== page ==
The cherry blossoms at the Tidal Basin are the most popular. They are some of the most picturesque, with the water and the monuments in the background, and the sheer number of them. Luckily, they’re pretty easy to get to, but getting around the Tidal Basin itself requires a lot of walking.

Here are your options for getting to the Tidal Basin:

  • By Metro — The best way to get to the Tidal Basin is by taking the Metro. The closest station is Smithsonian (Orange, Blue, and Silver lines), and the second-closest station is L’Enfant Plaza (Orange, Blue, Silber, Yellow, and Green lines).
  • By Bus — The DC Circulator National Mall route has a stop at Ohio Drive and West Drive for the Tidal Basin Welcome Area.
  • By Car — If you choose to drive, be prepared for limited parking during peak bloom. Parking is available along Madison Drive NW, Jefferson Drive NW, Constitution Avenue NW, and at East Potomac Park.
  • Walking — DC is a great city for walking if you’re prepared for it. Bring along comfortable shoes and blister prevention. It is a 1 mile walk from the Smithsonian Metro station to the Tidal Basin Welcome Area. The Tidal Basin walkway is about a 1.8 mile loop.
  • Biking or Scootering — There are tons of DC city bikes and ride-share bikes and scooters that you can rent to get around the city.

Where to Find Stumpy

Stumpy is an old cherry tree that sits in a constantly flooded area of the Tidal Basin. The ebb and flow of the tide has deteriorated its roots, but he still holds on, sprouting one proud branch of cherry blossoms each season.

The poor stump of a tree has gained a cult following, spawning social media memes and his own mascot.

Stump is one of many trees that will be cut down as part of a much-needed seawall restoration project that will start May 2024. So if you want to see him for one last hurrah, here’s where you can find him.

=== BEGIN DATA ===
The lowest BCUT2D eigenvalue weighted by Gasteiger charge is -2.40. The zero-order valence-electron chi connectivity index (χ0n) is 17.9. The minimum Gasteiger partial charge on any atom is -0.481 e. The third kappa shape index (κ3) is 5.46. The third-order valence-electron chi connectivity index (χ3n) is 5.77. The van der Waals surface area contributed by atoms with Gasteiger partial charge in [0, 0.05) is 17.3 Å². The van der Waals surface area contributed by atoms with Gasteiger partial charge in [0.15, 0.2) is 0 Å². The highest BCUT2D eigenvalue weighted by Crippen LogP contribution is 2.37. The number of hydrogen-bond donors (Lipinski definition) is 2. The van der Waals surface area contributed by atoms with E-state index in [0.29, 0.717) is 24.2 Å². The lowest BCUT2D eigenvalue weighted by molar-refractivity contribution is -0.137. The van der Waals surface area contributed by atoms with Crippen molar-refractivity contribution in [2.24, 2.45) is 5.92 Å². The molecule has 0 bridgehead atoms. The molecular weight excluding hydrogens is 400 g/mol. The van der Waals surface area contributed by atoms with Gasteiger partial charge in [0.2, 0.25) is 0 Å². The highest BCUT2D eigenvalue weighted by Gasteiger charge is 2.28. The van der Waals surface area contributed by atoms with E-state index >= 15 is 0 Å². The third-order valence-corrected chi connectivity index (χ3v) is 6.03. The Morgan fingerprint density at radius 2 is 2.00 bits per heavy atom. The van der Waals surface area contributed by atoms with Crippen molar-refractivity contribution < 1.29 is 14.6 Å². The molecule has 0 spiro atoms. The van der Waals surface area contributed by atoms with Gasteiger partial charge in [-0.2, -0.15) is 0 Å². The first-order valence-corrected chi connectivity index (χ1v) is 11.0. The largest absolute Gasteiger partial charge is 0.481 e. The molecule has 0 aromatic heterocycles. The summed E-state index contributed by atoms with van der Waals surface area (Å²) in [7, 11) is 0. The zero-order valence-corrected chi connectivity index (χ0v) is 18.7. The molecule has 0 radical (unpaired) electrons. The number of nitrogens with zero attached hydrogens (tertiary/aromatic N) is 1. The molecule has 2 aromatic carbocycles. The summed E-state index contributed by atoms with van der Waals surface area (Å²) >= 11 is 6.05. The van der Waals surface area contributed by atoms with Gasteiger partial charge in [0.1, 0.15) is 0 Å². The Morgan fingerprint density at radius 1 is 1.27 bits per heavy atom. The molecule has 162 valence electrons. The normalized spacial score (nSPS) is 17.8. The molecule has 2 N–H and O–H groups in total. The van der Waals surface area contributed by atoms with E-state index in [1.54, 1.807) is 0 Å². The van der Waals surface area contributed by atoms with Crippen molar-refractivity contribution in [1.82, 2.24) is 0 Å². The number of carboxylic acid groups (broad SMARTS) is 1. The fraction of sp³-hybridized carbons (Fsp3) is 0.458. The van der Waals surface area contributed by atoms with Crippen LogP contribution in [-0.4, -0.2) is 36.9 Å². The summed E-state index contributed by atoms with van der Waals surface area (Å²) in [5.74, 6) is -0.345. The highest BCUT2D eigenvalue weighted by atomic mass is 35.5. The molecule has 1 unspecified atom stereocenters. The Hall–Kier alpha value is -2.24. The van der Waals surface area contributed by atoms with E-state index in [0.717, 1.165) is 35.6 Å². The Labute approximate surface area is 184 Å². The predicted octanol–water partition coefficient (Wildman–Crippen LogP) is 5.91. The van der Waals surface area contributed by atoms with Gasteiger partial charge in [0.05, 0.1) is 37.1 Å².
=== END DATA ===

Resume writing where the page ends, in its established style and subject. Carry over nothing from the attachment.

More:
Stumpy sits on the southern bank of the Tidal Basin, about halfway between the Jefferson Memorial and the George Mason Memorial. Currently, there is a fence around Stumpy, so he’s pretty easy to spot.

National Cherry Blossom Festival

National Cherry Blossom Festival with the White House in the background in Washington DC

The National Cherry Blossom Festival is a 4-week celebration throughout Washington DC, Maryland, and Virginia.

This year’s festival will take place March 20, 2024 through April 14, 2024.

The festival includes cultural events like Art in Bloom, the Blossom Kite Festival, Petalpalooza, an annual parade, and a Japanese Street Festival. You can attend different events on dates throughout the 4 week festival series.

Most of the festival’s events are free and open to the public!

Washington DC Cherry Blossom Tours

Cherry Blossoms at Arlington Cemetery with a view of the Washington Monument, Washington DC

Want to see the cherry blossoms in bloom along with Washington DC’s top sights? Take a cherry blossom tour! Here are some of the best cherry blossom tours where you can learn about DC history and the history of the cherry tree:

Where to Stay in Washington DC for the Cherry Blossoms

Pearl Street at night with an arch of cherry blossoms, The Wharf, Washington DC

Since you’ll find the majority of DC’s cherry blossoms along the Tidal Basin and National Mall, you’ll want to pick out a hotel that’s near those areas.

You can also find hotels offering cherry blossom-themed deals and discounts during the springtime, with offers like a free spring-inspired cocktail, chocolates, or meals (most of the treats are cherry blossom-flavored!).